UK pension body NAPF says members should consider vote against firms for poor ESG risk reporting

New guidance from National Association of Pension Funds

The National Association of Pension Funds (NAPF), the UK industry group which represents more than 1,300 funds with more than £900bn (€1.1trn) of assets, has advised its members that poor reporting by companies on the environmental, social and reputational risks they face may warrant a vote against the firms’ annual reports – or even a shareholder resolution.
“A lack of, or poor quality, reporting on environmental, social and reputational risks may warrant, after engagement, a vote against the annual report and accounts, or the submission of a shareholder resolution,” the NAPF says in its new Corporate Governance Policy and Voting Guidelines.
Companies “should consider” the broader strategic risks, including environmental, social and reputational risks, facing the business and “give comment on those in the annual report” the NAPF says. This has been strengthened from last year’s “companies are encouraged” wording.
An example of investors taking action in the UK is the ‘Aiming for A’ initiative spearheaded by church investors and the Local Authority Pension Fund Forum, which is filing climate change resolutions at Shell and BP.
The new guidance is designed to “reflect and push forward current market best practice” and was developed through consultation with NAPF members.

“The policy has been revised to take into account the NAPF’s wider view of corporate governance, which looks beyond the essentials of the code to considersustainability more broadly,” the London-based association says, adding that its ambition is for both companies and shareholders to “move beyond a box-ticking approach and approach their responsibilities in a more considered fashion”.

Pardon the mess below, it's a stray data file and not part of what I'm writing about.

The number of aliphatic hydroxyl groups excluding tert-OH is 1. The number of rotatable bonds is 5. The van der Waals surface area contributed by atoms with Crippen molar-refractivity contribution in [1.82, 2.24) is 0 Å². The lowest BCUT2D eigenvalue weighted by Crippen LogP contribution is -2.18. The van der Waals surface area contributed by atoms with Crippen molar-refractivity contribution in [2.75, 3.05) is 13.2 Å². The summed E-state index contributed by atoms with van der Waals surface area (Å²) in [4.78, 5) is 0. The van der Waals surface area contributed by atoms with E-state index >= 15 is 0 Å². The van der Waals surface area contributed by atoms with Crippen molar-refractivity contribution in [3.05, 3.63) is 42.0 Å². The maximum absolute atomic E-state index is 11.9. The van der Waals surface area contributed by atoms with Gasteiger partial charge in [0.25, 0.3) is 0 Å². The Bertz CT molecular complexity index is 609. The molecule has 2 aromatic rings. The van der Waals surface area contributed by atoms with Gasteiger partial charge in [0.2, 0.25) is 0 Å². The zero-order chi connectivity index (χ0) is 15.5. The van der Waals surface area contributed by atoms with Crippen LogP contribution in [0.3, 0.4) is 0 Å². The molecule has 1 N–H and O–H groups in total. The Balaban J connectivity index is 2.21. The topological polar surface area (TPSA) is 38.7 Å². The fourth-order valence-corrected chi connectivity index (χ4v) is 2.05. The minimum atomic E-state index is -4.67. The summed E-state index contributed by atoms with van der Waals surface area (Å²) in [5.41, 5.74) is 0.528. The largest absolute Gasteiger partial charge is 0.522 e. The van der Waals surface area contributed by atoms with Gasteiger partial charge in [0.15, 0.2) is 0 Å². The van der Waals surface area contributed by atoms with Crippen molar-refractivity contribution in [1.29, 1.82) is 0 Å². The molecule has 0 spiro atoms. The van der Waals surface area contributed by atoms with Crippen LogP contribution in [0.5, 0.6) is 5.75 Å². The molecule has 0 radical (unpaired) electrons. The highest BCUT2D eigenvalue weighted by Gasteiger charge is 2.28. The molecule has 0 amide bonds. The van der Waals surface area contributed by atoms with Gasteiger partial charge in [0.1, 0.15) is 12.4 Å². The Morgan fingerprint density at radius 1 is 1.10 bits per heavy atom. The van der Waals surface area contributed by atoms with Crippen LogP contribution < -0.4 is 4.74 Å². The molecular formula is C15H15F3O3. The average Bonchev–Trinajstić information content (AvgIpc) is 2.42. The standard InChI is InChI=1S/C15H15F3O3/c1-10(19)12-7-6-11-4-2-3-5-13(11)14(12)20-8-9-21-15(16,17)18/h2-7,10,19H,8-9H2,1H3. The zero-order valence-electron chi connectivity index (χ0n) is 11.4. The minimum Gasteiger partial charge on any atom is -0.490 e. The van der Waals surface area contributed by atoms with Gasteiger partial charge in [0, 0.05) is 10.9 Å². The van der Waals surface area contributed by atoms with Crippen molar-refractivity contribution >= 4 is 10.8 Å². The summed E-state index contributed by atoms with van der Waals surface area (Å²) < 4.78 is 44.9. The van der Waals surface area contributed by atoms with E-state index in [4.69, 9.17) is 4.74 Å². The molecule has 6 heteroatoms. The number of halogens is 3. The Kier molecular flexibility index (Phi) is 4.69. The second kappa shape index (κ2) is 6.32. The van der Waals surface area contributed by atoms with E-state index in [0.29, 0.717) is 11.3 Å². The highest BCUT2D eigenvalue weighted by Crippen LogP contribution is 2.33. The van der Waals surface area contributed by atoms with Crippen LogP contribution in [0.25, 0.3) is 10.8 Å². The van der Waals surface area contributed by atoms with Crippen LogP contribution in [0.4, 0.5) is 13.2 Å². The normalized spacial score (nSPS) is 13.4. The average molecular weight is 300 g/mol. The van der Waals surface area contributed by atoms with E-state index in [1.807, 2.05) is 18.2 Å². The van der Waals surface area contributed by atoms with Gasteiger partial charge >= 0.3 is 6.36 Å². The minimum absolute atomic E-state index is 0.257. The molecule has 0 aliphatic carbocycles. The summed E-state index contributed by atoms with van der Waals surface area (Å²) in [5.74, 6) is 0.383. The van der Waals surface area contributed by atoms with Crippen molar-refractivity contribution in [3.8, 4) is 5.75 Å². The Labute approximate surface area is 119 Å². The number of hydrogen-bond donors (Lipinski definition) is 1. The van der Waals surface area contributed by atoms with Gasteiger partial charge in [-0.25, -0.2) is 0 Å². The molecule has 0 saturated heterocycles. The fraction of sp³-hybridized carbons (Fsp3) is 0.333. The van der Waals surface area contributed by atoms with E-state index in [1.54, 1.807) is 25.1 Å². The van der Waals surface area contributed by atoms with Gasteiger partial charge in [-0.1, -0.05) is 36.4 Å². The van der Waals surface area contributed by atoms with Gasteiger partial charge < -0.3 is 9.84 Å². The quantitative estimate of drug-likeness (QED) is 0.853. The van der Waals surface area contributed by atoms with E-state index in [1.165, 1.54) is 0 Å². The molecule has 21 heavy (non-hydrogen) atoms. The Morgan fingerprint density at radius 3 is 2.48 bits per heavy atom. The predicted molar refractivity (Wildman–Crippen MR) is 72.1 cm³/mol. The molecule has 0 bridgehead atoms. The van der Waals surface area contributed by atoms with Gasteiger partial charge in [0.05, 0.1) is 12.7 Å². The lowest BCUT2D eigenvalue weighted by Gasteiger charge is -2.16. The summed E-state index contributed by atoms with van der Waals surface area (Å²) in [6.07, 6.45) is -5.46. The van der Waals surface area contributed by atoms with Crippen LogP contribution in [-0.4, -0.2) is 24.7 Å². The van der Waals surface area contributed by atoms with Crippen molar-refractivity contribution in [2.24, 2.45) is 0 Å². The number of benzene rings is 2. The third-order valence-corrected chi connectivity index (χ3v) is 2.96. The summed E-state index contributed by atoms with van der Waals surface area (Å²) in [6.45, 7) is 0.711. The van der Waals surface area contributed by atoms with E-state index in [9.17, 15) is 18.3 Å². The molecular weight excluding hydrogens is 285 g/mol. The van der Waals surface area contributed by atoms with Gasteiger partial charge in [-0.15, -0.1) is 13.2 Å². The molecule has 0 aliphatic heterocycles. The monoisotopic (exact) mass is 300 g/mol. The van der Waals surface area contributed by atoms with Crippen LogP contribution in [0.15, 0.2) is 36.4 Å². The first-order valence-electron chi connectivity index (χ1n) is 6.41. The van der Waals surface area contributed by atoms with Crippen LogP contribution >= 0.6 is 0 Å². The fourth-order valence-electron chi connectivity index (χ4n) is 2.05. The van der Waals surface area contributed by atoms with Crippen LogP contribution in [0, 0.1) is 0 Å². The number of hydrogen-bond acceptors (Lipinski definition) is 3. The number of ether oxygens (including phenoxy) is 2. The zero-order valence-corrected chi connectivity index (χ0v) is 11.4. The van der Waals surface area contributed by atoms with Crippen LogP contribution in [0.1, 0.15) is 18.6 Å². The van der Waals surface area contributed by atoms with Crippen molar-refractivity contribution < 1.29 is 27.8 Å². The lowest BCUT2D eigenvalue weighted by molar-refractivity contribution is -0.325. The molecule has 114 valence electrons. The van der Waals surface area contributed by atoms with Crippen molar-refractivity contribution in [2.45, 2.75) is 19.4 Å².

Changes this year include much greater emphasis on the importance of individual responsibility, and in turn the role of shareholders in ultimately holding accountable the people they have elected to the board.
There’s also what the NAPF calls “a wider view” of risk. “We have highlighted the need for reputational risks, such as a company’s approach to tax management, and emerging risks, such as those from cyber security and climate change, to be appropriately considered.”
On pay, the 36-page report sets out more explicitly the issues investors should consider when they vote on the remuneration policy, the remuneration report, and the chair of the remuneration committee. The NAPF no longer advocates the use of abstentions as a “general approach”.
The NAPF, which is seeking to promote “intelligent, holistic conversations” between companies and investors, also strengthens wording around attending AGMs. “Attendance and speaking at the AGM can also be an effective way of expressing views about the company,” the guidelines state, adding for 2014: “not least when concerted attempts at engagement have failed”.